Question

Was hell created after Adam sinned? Had God already created a place of torments. God said we would surely return to the dust due to sin. So many times in the bible it says that the wages of sin is death. That the dead are unconscious. God’s own law states an eye for an eye, equall restitution. As awesome and strict as the Lord is, He is also gentle and kind would He in fact punish us with torments instead of just blessing us with everlasting life. 

Answer

The Bible doesn’t say when hell was created, but it does say why. It was “prepared for the devil and his angels:” (Matthew 25:41). But God also prepared something else for a different class of people (Matthew 25:34 “…Come, ye blessed of my Father, inherit the kingdom prepared for you from the foundation of the world:” This was at the judgment scene. Before Jesus was crucified he told his apostles one to the reasons He was going back to heaven was to prepared that place for them. (John 14:2-3). And Paul we can not comprehend what God has prepared for “them that love him (1 Cor. 2:9). What about those that do not love him? And John says those that love him will keep his commandments. (John 14:15) The choice is ours. God will not more “send anyone to hell” than he will “send anyone to heaven.” Both places have been prepared and we make the choice.

The wages of sin is death. Sin brings death. Death is a separation. (James 2:26) We die spiritually when we sin because sin separates us from God and we no longer have fellowship with Him. Eternal death is not annihilation, but eternal separation from God, symbolized by God saying “Depart from me ye cursed…” (Matt. 25:41).

We don’t want to believe in hell because (1) We don’t understand God. (2) We don’t understand sin. God is a loving God, but He is also a faithful God. And being a faithful God He must be faithful to his covenant.

In Daniel 6 King Darius made a decree that if any prayed to their God for 30 days they would be cast into the lions den. And once he signed the law, according to the law of the Medes and Persians, it could not be altered (verse 8). Those, who were envious of Daniel, that had gotten the king to sign such a law, told the king that Daniel had broken the law. The king tried to figure out a way to not have to punish David (verse 14). He could have just let Daniel go free, but that would have meant chaos for the kingdom, because any could have broken his laws and he would have been powerless to punish them. God could have ignored Adam and Eve’s sin and every other sin and allowed everybody go to heaven no matter how they have lived. And for God to have ignored their sin would have obligated Him to ignore the rebellion of Satan and his angels. God threw them out of the garden because He could not fellowship sin then nor can He now or will He ever. To ignore sin and allow all to go to heaven would have God fellowshipping sin in heaven. And his character will not allow that.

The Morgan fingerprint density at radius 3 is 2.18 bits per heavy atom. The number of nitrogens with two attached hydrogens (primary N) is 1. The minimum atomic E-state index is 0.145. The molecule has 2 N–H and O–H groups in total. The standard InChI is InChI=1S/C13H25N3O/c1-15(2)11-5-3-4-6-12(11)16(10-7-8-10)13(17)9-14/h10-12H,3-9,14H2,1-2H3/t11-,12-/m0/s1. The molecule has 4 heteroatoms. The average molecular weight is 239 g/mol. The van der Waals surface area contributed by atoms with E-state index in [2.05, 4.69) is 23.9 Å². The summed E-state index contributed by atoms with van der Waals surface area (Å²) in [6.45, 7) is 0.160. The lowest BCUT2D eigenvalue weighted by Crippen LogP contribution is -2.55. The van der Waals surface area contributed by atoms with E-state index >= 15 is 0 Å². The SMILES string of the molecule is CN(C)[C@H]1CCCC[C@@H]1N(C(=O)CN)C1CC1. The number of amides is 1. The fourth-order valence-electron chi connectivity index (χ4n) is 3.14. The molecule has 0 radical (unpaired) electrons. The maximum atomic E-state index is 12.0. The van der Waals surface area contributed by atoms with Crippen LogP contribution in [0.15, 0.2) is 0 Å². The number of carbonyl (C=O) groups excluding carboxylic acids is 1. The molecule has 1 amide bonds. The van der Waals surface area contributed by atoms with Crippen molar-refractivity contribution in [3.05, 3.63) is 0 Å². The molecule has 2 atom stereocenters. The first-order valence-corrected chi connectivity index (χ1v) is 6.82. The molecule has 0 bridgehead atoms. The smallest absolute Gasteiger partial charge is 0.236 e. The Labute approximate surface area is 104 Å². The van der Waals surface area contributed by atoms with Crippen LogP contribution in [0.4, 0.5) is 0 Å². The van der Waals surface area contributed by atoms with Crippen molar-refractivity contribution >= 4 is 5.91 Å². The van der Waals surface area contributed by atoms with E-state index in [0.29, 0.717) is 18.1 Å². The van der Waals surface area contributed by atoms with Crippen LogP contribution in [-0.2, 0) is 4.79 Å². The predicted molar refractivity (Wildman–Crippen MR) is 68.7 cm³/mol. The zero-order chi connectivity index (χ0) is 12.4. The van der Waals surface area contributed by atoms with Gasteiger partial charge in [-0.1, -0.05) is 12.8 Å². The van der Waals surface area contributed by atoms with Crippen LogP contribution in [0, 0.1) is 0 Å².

So what was to be done? Romans 3:26 “To declare, I say, at this time his righteousness: that he might be just, and the justifier of him which believeth in Jesus.” God had to deal with sin in such a way as not to diminish the seriousness of sin nor to encourage indulging in sin. God had to handle the problem of sin and remain just (not violate his righteous character).

We don’t see the need for hell because we don’t see the enormity of sin. In (Isa. 6:1-6) only when Isaiah came to see the holiness of God did he understand that he was “…a man of unclean lips, and I dwell in the midst of a people of unclean lips: for mine eyes have seen the King, the LORD of hosts.” It is hard for us to understand what Jesus gave up in leaving heaven in order to provide the sacrifice needed to redeem man. (Phil 2:6-11)